This show demonstrated Robert Overby’s fascination with originality and authorship as early as the 1970s. As a professional graphic designer, Overby (1935–93) was accustomed to copy and repetition. As an artist, he delved deeply into the themes, inserting them into larger discourses of passing time and the impermanence of material existence.
For his “Restoration Paintings” Overby would purchase copies of famous works and then clean and restore them, treating them with the same care as if they were originals, even as his treatment eroded their surfaces. Similarly, in his serial lithographs, here represented by Fading Lady (1975) and R.R.O.S.E. (1974), an image was copied until all that remained was a ghostly trace.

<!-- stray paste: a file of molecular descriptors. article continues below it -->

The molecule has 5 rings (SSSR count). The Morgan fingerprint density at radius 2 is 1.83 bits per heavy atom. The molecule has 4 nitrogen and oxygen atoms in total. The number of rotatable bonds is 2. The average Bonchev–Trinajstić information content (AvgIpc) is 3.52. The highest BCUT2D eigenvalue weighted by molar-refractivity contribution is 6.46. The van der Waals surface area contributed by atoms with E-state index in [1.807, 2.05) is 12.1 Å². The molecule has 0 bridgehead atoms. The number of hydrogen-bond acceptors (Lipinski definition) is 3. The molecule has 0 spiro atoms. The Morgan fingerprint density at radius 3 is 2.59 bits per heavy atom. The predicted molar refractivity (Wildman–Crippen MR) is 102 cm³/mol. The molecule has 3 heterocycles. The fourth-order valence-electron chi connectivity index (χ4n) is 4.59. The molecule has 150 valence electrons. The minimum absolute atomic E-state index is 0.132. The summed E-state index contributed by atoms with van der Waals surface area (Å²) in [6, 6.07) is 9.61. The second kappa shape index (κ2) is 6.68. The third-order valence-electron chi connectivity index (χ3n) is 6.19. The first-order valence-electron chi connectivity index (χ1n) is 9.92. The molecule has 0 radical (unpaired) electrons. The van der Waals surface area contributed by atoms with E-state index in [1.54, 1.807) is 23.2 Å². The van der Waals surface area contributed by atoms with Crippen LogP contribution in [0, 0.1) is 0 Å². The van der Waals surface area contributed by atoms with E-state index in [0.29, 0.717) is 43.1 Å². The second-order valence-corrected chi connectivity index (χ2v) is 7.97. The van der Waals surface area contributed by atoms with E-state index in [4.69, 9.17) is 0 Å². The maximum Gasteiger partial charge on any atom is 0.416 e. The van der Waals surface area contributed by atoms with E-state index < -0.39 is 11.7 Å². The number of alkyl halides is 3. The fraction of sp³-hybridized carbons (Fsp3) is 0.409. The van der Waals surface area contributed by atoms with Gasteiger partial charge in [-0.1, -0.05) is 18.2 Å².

Even Overby’s architectural casts, which he termed “Baroque Minimalism,” have an air of impermanence. Three interpretations of a screen door fade from a solid black resin-and-fiberglass panel (Blue Screen Door, 1971) to a blue neon line squiggling up the wall (Blue Door Edge, 1971) to a wan canvas sheet (Blue Screen Door Map, 1972) as though the door itself is wasting away.
For Overby, material and style were less important than the current pushing everything toward disappearance. Even as his works preserve their subjects, the impressions, rubbings, and copies testify to the fragility of all materials; nothing is permanent.
A version of this story originally appeared in the December 2015 issue of ARTnews on page 83.